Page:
In cross-examining Lieutenant Zimmerman, Eric J. Nelson, the lawyer for Mr. Chauvin, prompt that the lieutenant’s expertise on the streets may be dated. Lieutenant Zimmerman had not usually patrolled the streets as a uniformed officer since 1993, Mr. Nelson famous, providing that he would possibly not be acquainted with the drive wanted. At one level, Mr. Nelson requested Lieutenant Zimmerman when he had final gotten right into a struggle with somebody whereas on obligation; 2018, the lieutenant answered.

Under questioning, Lieutenant Zimmerman acknowledged that individuals typically change into extra combative when revived after a interval of unconsciousness and stated that cops had been skilled to kneel on individuals’s shoulders, in some circumstances, whereas handcuffing them.

He stated that after persons are handcuffed, they often current solely a minor risk, although they will nonetheless be combative and attempt to damage officers, corresponding to by kicking them.

“Once a person is cuffed, the threat level goes down all the way,” Lieutenant Zimmerman stated. “They’re cuffed; how can they really hurt you?”

In physique digital camera footage proven to jurors, Mr. Floyd could be seen in handcuffs when Mr. Chauvin first kneels on his neck. Paramedics testified this week that his heart had stopped by the point they arrived.

All of the witnesses to this point have been referred to as by prosecutors, who’re anticipated to name extra witnesses subsequent week, after which Mr. Chauvin’s protection group can start laying out its arguments in earnest.

In opening statements, the protection has prompt that Mr. Floyd’s dying, which the county health worker dominated a murder, may very well have been brought on by the fentanyl and methamphetamine present in his system. Mr. Chauvin’s protection group has additionally indicated that he was following procedures that he had realized in his coaching.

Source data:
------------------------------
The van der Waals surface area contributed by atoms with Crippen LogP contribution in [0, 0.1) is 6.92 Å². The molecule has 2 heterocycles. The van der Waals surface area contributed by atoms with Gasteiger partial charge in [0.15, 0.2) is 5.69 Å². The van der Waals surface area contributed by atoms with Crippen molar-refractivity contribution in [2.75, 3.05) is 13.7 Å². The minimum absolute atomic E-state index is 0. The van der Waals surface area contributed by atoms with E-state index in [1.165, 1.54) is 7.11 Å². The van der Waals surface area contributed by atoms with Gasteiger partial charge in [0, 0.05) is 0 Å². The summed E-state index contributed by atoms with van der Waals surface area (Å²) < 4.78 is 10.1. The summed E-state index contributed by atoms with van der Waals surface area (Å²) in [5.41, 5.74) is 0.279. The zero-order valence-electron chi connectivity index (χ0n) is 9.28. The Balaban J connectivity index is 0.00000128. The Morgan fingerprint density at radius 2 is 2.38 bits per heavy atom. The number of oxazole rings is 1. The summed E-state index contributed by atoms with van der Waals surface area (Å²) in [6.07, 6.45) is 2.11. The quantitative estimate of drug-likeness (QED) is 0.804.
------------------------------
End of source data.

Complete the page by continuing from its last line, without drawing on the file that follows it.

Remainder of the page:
Yet Sgt. David Pleoger, who was Mr. Chauvin’s supervisor and who testified for the prosecution on Thursday, stated that officers ought to have stopped holding Mr. Floyd down as soon as he grew to become unresponsive.

He additionally stated that Mr. Chauvin had at first not divulged that he knelt on Mr. Floyd. In an preliminary telephone name with Sergeant Pleoger, minutes after Mr. Floyd was taken to a hospital, Mr. Chauvin stated that he and different officers “had to hold the guy down” as a result of Mr. Floyd wouldn’t keep at the back of a police automotive and was “going crazy.” About 30 minutes later, when officers realized that Mr. Floyd’s situation was grave, Sergeant Pleoger stated, Mr. Chauvin acknowledged that he had pressed on Mr. Floyd’s neck.

Lieutenant Zimmerman’s courtroom testimony was not the primary time he had rebuked Mr. Chauvin’s conduct, nor the primary time he had testified towards a fellow officer. In a 2019 homicide case towards Mohamed Noor, a Minneapolis police officer who fatally shot an unarmed woman, Lieutenant Zimmerman testified that the scene of the shooting was well-lit, contradicting claims by Mr. Noor’s legal professionals that it had been tough to see. Mr. Noor was convicted of third-degree homicide, the much less critical of two homicide costs that Mr. Chauvin faces.

After Mr. Floyd’s dying and the unrest that adopted, Lieutenant Zimmerman was amongst 14 veteran cops who published a public letter condemning Mr. Chauvin. He had “failed as a human and stripped George Floyd of his dignity and life,” the officers wrote, including {that a} “vast majority” of cops felt the identical. The officers stated within the letter, which was addressed to the residents of Minneapolis, that they hoped to regain the general public’s belief.

“This is not who we are,” they wrote.

Tim Arango reported from Minneapolis, and Nicholas Bogel-Burroughs from New York. Neil MacFarquhar contributed reporting from New York.